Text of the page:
For the sake of full disclosure, I have been a little underwhelmed with the QR code mania going around.
Sure, it's neat to be able to scan a code and have it open a website on my phone, but there's a reason why I don't sit around surfing the Interwebs on my phone. Phone + website = yuck. If the page I'm opening hasn't been reformatted to be viewed on a tiny screen with a 728K connection, what's the point?
Well, I found the point (at least for me). One word: vCard.
I was sitting around thinking: why can't I scan someones QR code and have it put their contact information into my phone. That would actually be useful.
The vCard format is basically an electronic business card file that integrates with most smart phone contact managers.
After a little google magic, I found a few cards that would encode vCard information into QR codes. Great, we are on our way!
So I made myself a QR code with my number, email and web info.
I had a slightly regressive, Neanderthal moment where I was going to print it on a sticker and put the sticker on the back of my phone. Really? After all that techo-geekery I'm going to go low-tech? I don't think so.
I saved the QR code to an image file, and emailed the image file to myself. Then i opened the email on my phone, opened the image, saved it to my phone and created a shortcut to it. (Instructions below)
So next time I'm at a networking thing and someone asks for my info, I can say "Do you have a QR reader?" and with a quick tap of my shortcut, flash my QR code to be scanned.
Then I can hop into my flying car and zoom away, laughing.
Here are step-by-step instructions for what I did. This is for an Android phone, so other smart phone users will need to adjust accordingly.
1. Find a website that will encode vCard info into a QR code image. I used http://www.qrstuff.com/ and that's what I'll use for the rest of these instructions.
2. At QRStuff, under "Data Type" select "Contact Details (VCARD)". Then, under "Content", enter what you want to be in your contact info. At the bottom of that column, there is an option to "Link to VCF file" or "Embed VCARD data in QR code". I went with the Embed option.
Edit: After input from Yolanda in the comments section, it might be better to use the link option instead of the embed option. It's not quite as elegant, but will ensure greater chances of succes across a wide range of QR readers and phones.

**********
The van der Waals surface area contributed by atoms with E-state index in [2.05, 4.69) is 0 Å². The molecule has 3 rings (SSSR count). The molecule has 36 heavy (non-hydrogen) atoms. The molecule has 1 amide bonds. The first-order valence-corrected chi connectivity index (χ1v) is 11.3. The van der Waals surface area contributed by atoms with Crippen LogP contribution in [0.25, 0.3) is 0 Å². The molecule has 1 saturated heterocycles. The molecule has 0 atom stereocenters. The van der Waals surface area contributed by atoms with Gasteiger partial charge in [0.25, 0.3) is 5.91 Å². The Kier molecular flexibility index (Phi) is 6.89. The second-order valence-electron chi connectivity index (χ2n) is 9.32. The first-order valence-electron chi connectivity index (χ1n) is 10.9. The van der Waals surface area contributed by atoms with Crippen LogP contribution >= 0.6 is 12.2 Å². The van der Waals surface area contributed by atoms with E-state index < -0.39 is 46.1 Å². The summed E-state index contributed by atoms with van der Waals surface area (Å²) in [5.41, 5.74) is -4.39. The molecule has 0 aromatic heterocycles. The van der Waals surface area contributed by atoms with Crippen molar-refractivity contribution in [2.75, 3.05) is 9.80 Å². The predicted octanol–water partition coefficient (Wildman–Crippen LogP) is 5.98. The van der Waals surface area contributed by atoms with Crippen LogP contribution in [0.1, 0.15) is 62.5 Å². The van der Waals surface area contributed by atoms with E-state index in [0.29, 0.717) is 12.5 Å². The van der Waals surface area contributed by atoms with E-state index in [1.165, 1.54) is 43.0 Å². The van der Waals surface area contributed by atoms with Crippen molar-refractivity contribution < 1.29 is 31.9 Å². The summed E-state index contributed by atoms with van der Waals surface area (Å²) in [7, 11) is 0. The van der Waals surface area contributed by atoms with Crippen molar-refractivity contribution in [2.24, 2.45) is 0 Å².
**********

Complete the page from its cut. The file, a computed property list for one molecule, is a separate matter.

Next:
3. When you are done, there will be a preview of your QR code image on the right side of the page. Go ahead and scan it with your phone (you know you're dying to). It should pop up on your phone with the info you entered as well as an option to "Add Contact". So now we know it's working. This is what other people will see when they scan your QR code.
4. Beneath the preview image is an option to "Download this image". This will save the QR code image file as a PNG. Good enough for us.
5. Go to the place where the image was saved on your computer (probably your "Downloads" folder) and attach it in an email to yourself.
6. Open your email program in your phone and open the email. Click the option to save the image. This should tell you that it has been saved (ideally to your SD card) and then will open the image. Go ahead and close the image and the email program.
7. This part will be a little tricky since your phone and mine aren't the same phone. Hopefully my instructions will at least give you enough info to make this work for yourself. What I did was find a blank shortcut space on my phone's "Home page" and gave it a long push. This gave me a bunch of options to add stuff to the home screen, the first of which is "Shortcuts". Click that.
8. Then it wants to know what type of shortcut and I chose Astro (which is the Astro file manager, a free download if you don't already have it). Then the Astro interface comes up and I navigate to the SD card (/mnt/sdcard which should be the default location for Astro) and scroll down until I find the name of the image file that I saved from my email. Then I select the file and I'm prompted for a name for the shortcut. I went with vcard because I lack imagination.
9. Now I have a little icon on my home page that looks like my QR code, and when I click on it, it opens up the full image on my phone that can be scanned by someone else's phone and drop my contact info directly into their contacts.
If you have trouble with the shortcut part of the instructions (step 7 through 9), you can always save the image to your phone's gallery and pull it up the same way that you would show off pictures of your dog's grandkids.
Obviously you could also put this QR code on your business cards, yard signs or blogs.
I'm going to claim to be the first person to turn a QR vcard into a shortcut graphic on their phone to make it easier to share with others. If I'm wrong, please don't tell me. I had a rough day and I need a win.
I'm tired of typing, so this post is will now peter out. Feel free to let me know in the comments below if this worked for you, or if you think this is a solution looking for a problem, or of you are having trouble aligning your dilithium crystals.
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